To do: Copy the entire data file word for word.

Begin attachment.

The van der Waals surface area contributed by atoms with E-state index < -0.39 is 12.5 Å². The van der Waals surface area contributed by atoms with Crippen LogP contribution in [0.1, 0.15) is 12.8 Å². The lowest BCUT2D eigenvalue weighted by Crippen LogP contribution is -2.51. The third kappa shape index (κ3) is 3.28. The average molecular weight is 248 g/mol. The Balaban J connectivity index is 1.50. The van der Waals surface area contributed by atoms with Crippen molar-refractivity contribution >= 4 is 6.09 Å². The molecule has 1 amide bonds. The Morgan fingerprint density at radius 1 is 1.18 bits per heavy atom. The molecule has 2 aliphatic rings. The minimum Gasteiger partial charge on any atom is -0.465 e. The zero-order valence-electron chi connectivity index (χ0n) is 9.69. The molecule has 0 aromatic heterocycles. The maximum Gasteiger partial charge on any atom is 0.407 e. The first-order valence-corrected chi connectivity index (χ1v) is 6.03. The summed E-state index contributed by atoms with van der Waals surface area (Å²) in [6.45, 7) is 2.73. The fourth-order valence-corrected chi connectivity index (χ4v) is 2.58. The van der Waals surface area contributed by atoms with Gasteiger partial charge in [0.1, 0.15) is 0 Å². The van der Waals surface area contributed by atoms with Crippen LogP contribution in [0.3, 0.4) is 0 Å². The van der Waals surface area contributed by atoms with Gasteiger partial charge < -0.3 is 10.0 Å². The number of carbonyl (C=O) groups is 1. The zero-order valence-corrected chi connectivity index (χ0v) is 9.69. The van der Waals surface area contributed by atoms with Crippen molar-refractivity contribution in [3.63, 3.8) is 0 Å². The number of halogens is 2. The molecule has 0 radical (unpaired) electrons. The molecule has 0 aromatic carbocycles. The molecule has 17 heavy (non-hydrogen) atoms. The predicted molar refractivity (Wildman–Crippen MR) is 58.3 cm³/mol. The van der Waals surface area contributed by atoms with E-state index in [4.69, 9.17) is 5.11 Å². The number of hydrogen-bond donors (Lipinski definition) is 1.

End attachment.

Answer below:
The van der Waals surface area contributed by atoms with E-state index < -0.39 is 12.5 Å². The van der Waals surface area contributed by atoms with Crippen LogP contribution in [0.1, 0.15) is 12.8 Å². The lowest BCUT2D eigenvalue weighted by Crippen LogP contribution is -2.51. The third kappa shape index (κ3) is 3.28. The average molecular weight is 248 g/mol. The Balaban J connectivity index is 1.50. The van der Waals surface area contributed by atoms with Crippen molar-refractivity contribution >= 4 is 6.09 Å². The molecule has 1 amide bonds. The Morgan fingerprint density at radius 1 is 1.18 bits per heavy atom. The molecule has 2 aliphatic rings. The minimum Gasteiger partial charge on any atom is -0.465 e. The zero-order valence-electron chi connectivity index (χ0n) is 9.69. The molecule has 0 aromatic heterocycles. The maximum Gasteiger partial charge on any atom is 0.407 e. The first-order valence-corrected chi connectivity index (χ1v) is 6.03. The summed E-state index contributed by atoms with van der Waals surface area (Å²) in [6.45, 7) is 2.73. The fourth-order valence-corrected chi connectivity index (χ4v) is 2.58. The van der Waals surface area contributed by atoms with Gasteiger partial charge in [0.1, 0.15) is 0 Å². The van der Waals surface area contributed by atoms with Crippen LogP contribution in [0.3, 0.4) is 0 Å². The van der Waals surface area contributed by atoms with Gasteiger partial charge < -0.3 is 10.0 Å². The number of carbonyl (C=O) groups is 1. The zero-order valence-corrected chi connectivity index (χ0v) is 9.69. The van der Waals surface area contributed by atoms with Crippen molar-refractivity contribution in [3.63, 3.8) is 0 Å². The number of halogens is 2. The molecule has 0 radical (unpaired) electrons. The molecule has 0 aromatic carbocycles. The molecule has 17 heavy (non-hydrogen) atoms. The predicted molar refractivity (Wildman–Crippen MR) is 58.3 cm³/mol. The van der Waals surface area contributed by atoms with E-state index in [4.69, 9.17) is 5.11 Å². The number of hydrogen-bond donors (Lipinski definition) is 1.